OVERKILL vocalist Bobby "Blitz" Ellsworth spoke to SiriusXM's "Trunk Nation" about the high turnover of his bandmates and how it has affected the group's sound over the years. "Not every member has brought something, let's say, groundbreaking to it, but new blood is a good thing," Bobby said. "But some members change the chemistry. Case in point [new OVERKILL drummer Jason Bittner].
"There's kind of two ways to look at chemistry — it's either, 'Hey, don't fuck with my chemistry,' or say, 'Hey, we can embrace it and see where this goes,'" he explained. "Now, obviously, we didn't lose the OVERKILL stamp when we did [2019's] 'The Wings Of War' [album] with Jason, but for sure it had a different slant to it. And that's because you can't take somebody of his ability and say, 'Hey, listen, this is the way we do it. If you don't like it, shut the fuck up or get out.' And you don't say that to somebody who you say, 'Hey, this guy would make our band better.' And that was one of the first things he said to me. He goes, 'I can make this band better.' That immediately put something in my head: 'Hey, this guy is gonna bring something better to the mix.' Now, all the through the years, I don't remember each and every instance where I thought that change happened, but for sure, there were guys that brought better stuff to this band. Sid Falck was a great drummer in this band. Rob Cannavino playing guitar — fantastic. Sebastian Marino was a great guitar player. And, again, Jason. I think that it gives you the opportunity to embrace it, which kind of supports some of that longevity as opposed to, let's say, the same old horse."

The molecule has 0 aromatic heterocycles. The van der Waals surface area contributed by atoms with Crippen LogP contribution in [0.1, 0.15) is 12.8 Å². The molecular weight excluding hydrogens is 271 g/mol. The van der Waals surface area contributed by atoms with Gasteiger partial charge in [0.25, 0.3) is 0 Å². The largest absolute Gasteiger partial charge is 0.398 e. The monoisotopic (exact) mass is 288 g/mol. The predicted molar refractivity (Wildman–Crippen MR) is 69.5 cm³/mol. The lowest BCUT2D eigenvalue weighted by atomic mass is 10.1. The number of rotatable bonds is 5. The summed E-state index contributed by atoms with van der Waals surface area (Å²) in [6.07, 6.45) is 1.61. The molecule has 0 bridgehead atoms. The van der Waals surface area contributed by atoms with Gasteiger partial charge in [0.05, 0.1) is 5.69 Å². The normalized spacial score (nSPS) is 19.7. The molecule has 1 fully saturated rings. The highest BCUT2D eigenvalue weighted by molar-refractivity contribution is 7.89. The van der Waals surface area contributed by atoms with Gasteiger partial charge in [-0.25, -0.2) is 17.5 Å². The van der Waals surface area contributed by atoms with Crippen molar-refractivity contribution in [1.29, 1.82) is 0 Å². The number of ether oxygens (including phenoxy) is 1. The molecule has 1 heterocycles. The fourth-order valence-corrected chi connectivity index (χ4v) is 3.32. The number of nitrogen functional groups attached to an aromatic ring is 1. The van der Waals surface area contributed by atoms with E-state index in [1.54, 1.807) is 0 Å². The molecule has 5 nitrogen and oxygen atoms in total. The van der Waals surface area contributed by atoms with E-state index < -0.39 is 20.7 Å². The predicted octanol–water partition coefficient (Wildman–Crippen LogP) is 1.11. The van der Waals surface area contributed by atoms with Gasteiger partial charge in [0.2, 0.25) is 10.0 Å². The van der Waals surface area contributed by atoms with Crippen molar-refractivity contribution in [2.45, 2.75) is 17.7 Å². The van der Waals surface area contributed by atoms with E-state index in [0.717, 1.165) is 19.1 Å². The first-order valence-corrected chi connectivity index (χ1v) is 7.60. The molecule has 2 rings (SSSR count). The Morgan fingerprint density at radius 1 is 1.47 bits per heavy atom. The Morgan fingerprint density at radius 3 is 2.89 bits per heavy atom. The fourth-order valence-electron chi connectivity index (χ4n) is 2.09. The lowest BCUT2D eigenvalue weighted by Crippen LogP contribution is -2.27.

Asked how he approached his drumming in OVERKILL when he first joined the band two years ago as the replacement for Ron Lipnicki, Jason said: "When I [told Bobby], 'I can help make your band better,' [I didn't mean it] in an egotistical way, like, 'Dude, I'm gonna make your band better.' [It was more] 'I know I can help you guys be a better unit as a consistency back there on the drum set. That's the thing that I've always prided my playing on. I don't think I'm faster than someone else or have more flashier fills — it's the fact that I can play pretty close to drum-machine consistency night after night after night. 'Oh, is he gonna play it different tonight?' 'No, he's gonna play the same fills he played last night. It's gonna be the same tempo. It's not gonna be up and down. It's gonna be as solid as possible.' So when you ask the question how I approach the songs, this is literally now, since 2006, I've played in three of my favorite bands when I was a kid. First, all the fill-in work with ANTHRAX, and then being in FLOTSAM [AND JETSAM] for two years, and then coming to OVERKILL. So, the first thing is, all these songs that I've played in all these respective bands were the songs that made me the player that I am. I grew up learning 'Deny The Cross' when I was 16 years old. Learning the first FLOTSAM record, learning the early ANTHRAX stuff. So, it's what helped me become the player that I am. So, when I get in a situation where I have to play someone else's parts — for example, when I was filling in for Charlie [Benante] — I'm trying to play that stuff as note-for-note as possible, because at that point, I'm a fill-in drummer for a band, so I want the audience to think that the real drummer is still there; the fills are the same, the groove is the same. With FLOTSAM and OVERKILL, I was now the drummer in the band, so I wanna take all the elements of all the original drummers and play their songs as close to the record as possible, but then here and there maybe throw a little of my own spice on top of it."
"The Wings Of War" was released in February via Nuclear Blast.